Kashmir nightlife's one-stop 'Coffea Arabica' shut for week now
For the past one week, Kashmir's most favourite post-sundown haunt 'Coffea Arabica', the coffee shop behind return of night life to the Valley amid raging militancy, is shut following its failure to meet the pollution control guidelines laid by the state government.india Updated: Nov 28, 2013 18:54 IST
For the past one week, Kashmir's most favourite post-sundown haunt 'Coffea Arabica', the coffee shop behind return of night life to the Valley amid raging militancy, is shut following its failure to meet the pollution control guidelines laid by the state government.
The notice 'Hotel has suspended commercial activities till further notice' hung at the roadside restaurant of the Broadway Hotel located on Srinagar's Maulana Azad Road has coffee regulars - which include top politicians, journalists, writers, businessmen and commoners - disappointed and without a cozy place to spend long winter evenings.
"There are a fewer places to chit chat after the sunset in Srinagar. Coffea Arabica, of late, has become a place to do politics over the cup of coffee. Our party leaders would thrash out serious issues till late in the evening," said Zeeshan Pandit, district president of the Awami Itehad Party (AIP), headed by firebrand MLA engineer Rashid.
Srinagar is without a press club ever since the militancy erupted in 1989. The coffee joint, however, became a popular place for young journalists, even for those who come from the outside to cover the major incidents of Kashmir.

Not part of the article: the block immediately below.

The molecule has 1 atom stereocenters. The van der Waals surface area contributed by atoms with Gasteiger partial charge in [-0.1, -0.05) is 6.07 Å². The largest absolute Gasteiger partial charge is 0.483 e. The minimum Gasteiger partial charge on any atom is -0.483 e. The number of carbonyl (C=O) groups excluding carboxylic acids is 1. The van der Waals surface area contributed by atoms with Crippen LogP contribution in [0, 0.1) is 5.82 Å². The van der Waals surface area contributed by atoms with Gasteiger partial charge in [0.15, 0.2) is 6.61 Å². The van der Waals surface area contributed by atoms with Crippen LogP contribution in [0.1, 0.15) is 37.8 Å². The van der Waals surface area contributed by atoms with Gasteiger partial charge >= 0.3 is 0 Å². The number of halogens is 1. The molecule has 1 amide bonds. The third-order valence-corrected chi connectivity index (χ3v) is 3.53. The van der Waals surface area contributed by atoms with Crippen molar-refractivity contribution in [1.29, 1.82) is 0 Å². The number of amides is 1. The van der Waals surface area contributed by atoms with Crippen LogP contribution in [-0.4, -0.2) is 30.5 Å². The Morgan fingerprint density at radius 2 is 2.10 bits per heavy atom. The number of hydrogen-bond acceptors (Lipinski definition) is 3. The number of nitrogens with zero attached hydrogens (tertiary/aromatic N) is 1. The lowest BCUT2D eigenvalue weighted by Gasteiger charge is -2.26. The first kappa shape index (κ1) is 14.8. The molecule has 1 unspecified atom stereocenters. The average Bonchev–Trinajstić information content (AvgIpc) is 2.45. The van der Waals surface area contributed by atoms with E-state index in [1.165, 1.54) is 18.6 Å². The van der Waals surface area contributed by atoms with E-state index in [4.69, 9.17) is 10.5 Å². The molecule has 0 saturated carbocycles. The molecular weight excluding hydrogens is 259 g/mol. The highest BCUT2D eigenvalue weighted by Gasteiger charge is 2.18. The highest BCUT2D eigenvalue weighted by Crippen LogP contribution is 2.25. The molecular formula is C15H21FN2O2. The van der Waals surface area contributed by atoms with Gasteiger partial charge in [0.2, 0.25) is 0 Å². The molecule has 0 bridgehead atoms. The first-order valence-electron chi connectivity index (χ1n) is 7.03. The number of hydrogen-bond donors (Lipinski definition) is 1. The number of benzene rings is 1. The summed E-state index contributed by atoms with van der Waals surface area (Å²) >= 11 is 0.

From Kashmir's top political family Abdullahs to actor Tina Ambani to NDTV's Barkha Dutt to author Basharat Peer, the coffee shop played a host to who's who of the Valley and the outside till November 22.
The Broadway Hotel was among 85 top hotels closed down by the administration in Srinagar city following the high court order to suspend commercial activities of those not having a sewerage treatment plant last week. Most of the national television channels were housed in these hotels and are looking for fresh spaces.
The coffee shop, however, had become a permanent feature of the daily life for several people in Srinagar like Irfan Hassan, a reader and a close friend of poet Agha Shahid Ali. Hassan had to leave his new book 'Return of the King' half way as the shop closed.
"I read the first 60 pages of the book at the coffee shop only when it was open. In the morning, autumn sunlight would directly fall inside the shop. I, like many others, would read books at the shop. Besides, it is one stop where one would know what was happening around us," Hassan said.
During the harsh militancy period when people would return home before the sunset, the coffee shop was featured by national newspapers and magazines for being the first outlet to slowly bring nightlife back to Srinagar. Also, it introduced a variety of coffee to coffee connoisseurs of the valley.
Besides, the shop, of late, is known for being a hub of political gossip and even book readings at times.
But frequent visitors like Pandit and Hassan feel that the hotel should address the environmental concerns as soon as possible.
"The hotel should abide by the guidelines laid down by the authorities to stop any kind of pollution. We cannot compromise on that," Hassan said.
His views are seconded by AIP leader Pandit. "The hotel being the oldest in Srinagar should become a role model for others by setting up the state of the art and environment-friendly sewerage treatment," Pandit said.
It's learnt that the hotel management is awaiting fresh court orders and the government intervention in the matter to reopen the coffee shop, which till recently used to witnesses the highest number of footfall.
Caption: National Conference patron and union minister for new and renewable energy Farooq Abdullah leaving the coffee shop in a file photo.